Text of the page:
Competitive Enterprise Institute

Competitive Enterprise Institute
CompetitiveEnterpriseInstitutelogo.png
Abbreviation CEI
Motto Free Markets and Limited Government
Formation 1984
Type Public Policy Think Tank
Headquarters 1899 L St NW,
Washington, DC 20036
Location Washington, D.C.
President Lawson Bader
Budget $ 4 million (2009) [1]
Website http://cei.org

The Competitive Enterprise Institute (CEI) is a non-profit American, libertarian think tank founded on March 9, 1984 in Washington, D.C. by Fred L. Smith, Jr that aims to advance economic liberty by fighting what it sees as excessive government regulation. CEI's stated belief is that people are best helped not by government regulation of commercial interests, but by a free marketplace in which entrepreneurship and innovation truly thrive. CEI states that it "promotes liberal ideals through analysis, education, coalition-building, advocacy," and when appropriate, "litigation."[2] CEI offers or has offered analysis and advocacy on public policy issues such as energy, environment, biotechnology, pharmaceutical regulation, chemical risk, telecommunications, insurance, transportation, tobacco regulation, constitutional issues, economic policy and securities law.[3] On November 1, 2012, CEI announced[4] the selection of a new president, Lawson Bader,[5] who began his new role in January, 2013. Bader was formerly a vice president at the Mercatus Center at George Mason University. Smith retains a role at CEI as chairman and as director of CEI's Center for Advancing Capitalism.[6]

General activityEdit

CEI consists of five centers: the Center for Advancing Capitalism, the Center for Economic Freedom, the Center for Energy and Environment, the Center for Law and Litigation, and the Center for Technology and Innovation.[7] CEI cites its major issues of concern as environmental policy, regulation and economic liberty, legal and constitutional matters, and health and safety. Among the methods used to implement the organization's agenda are various press releases and policy papers, testifying at governmental hearings, paid advertising, editorial and op-ed pieces, open letters, books, NGO operations, and "when appropriate," litigations. Their legal actions have included lawsuits challenging the constitutionality of statutes, interstate agreements, and onerous regulations, and suing government agencies to force the disclosure of public information.[8]

CEI's last television ad campaign (to date), entitled A Bright Future For Some,[9] focused on energy policy and global warming, criticizing policies advocated by former Vice President Al Gore. The CEI ad aired nation-wide in March and April, 2008.

Policy areasEdit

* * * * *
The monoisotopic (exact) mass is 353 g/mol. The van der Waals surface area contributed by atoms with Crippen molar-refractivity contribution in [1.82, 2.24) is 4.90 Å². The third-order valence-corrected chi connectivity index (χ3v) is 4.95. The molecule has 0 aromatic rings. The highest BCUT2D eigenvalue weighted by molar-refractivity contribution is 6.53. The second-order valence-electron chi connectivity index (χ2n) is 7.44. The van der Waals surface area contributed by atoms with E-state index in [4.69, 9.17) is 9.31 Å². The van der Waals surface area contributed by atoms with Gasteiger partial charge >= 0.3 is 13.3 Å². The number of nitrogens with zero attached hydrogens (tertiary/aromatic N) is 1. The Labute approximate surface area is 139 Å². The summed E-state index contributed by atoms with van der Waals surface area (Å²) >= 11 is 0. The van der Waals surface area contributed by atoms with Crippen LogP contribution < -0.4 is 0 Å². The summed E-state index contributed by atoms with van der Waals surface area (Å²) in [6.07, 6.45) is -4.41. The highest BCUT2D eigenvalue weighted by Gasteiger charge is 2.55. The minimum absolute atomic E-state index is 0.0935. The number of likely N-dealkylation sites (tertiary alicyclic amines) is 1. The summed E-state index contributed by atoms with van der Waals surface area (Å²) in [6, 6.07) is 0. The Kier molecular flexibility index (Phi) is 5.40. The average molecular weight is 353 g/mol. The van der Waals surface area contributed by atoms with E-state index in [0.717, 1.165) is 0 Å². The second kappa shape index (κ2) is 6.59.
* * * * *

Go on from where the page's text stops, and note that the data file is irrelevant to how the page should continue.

Environmental policyEdit

CEI promotes environmental policies based on limited government regulation and property rights. The organization's Center for Energy and Environment focuses on energy policy, chemical risk policy, Clean Air Act regulation, land and water regulation, the Endangered Species Act, and private conservation policies.

CEI is an outspoken anthropogenic climate change skeptic and an opponent of government action that would require limits on greenhouse gas emissions. It favors free-market environmentalism, and supports the idea that market institutions are more effective in protecting the environment than is government.

In March 1992, CEI’s founder Fred Smith said of anthropogenic climate change: "Most of the indications right now are it looks pretty good. Warmer winters, warmer nights, no effects during the day because of clouding, sounds to me like we’re moving to a more benign planet, more rain, richer, easier productivity to agriculture."[10]

In May 2006, CEI's global warming policy activities attracted attention as it embarked upon an ad campaign with two television commercials [10]. These ads promote carbon dioxide as a positive factor in the environment and argue that global warming is not a concern. One ad focuses on the message that CO2 is misrepresented as a pollutant, stating that "it’s essential to life. We breathe it out. Plants breathe it in... They call it pollution. We call it life."[11] The other states that the world's glaciers are "growing, not melting... getting thicker, not thinner."[11] It cites Science articles to support its claims. However, the editor for Science stated that the ad "misrepresents the conclusions of the two cited Science papers... by selective referencing". The author of the articles, Curt Davis, director of the Center for Geospatial Intelligence at the University of Missouri-Columbia, said CEI was misrepresenting his previous research to inflate their claims. "These television ads are a deliberate effort to confuse and mislead the public about the global warming debate," Davis said.[12]

In 2009, CEI's director of energy and global warming policy told The Washington Post, "The only thing that's been demonstrated to reduce emissions is economic collapse".[13]

Some of CEI's work on global warming policy includes:

  • Participating in and reporting on[14] the UNFCCC negotiations in Montreal as an NGO in December 2005.
  • A letter to the Archbishop of Canterbury in 2006, after the Archbishop urged Christians to take action to reduce greenhouse gas emissions. The CEI wrote that reducing these levels, even in "baby steps," would "result in the deaths of more people in the U.S. than global warming would worldwide."[15]
  • The book Blue Planet in Green Shackles: What is Endangered, Climate or Freedom?. Published in May 2008, it was written by Václav Klaus, President of the Czech Republic and keynote speaker at CEI's annual dinner in 2008. Klaus argues that the politics of global warming policy are about human freedom, not the environment.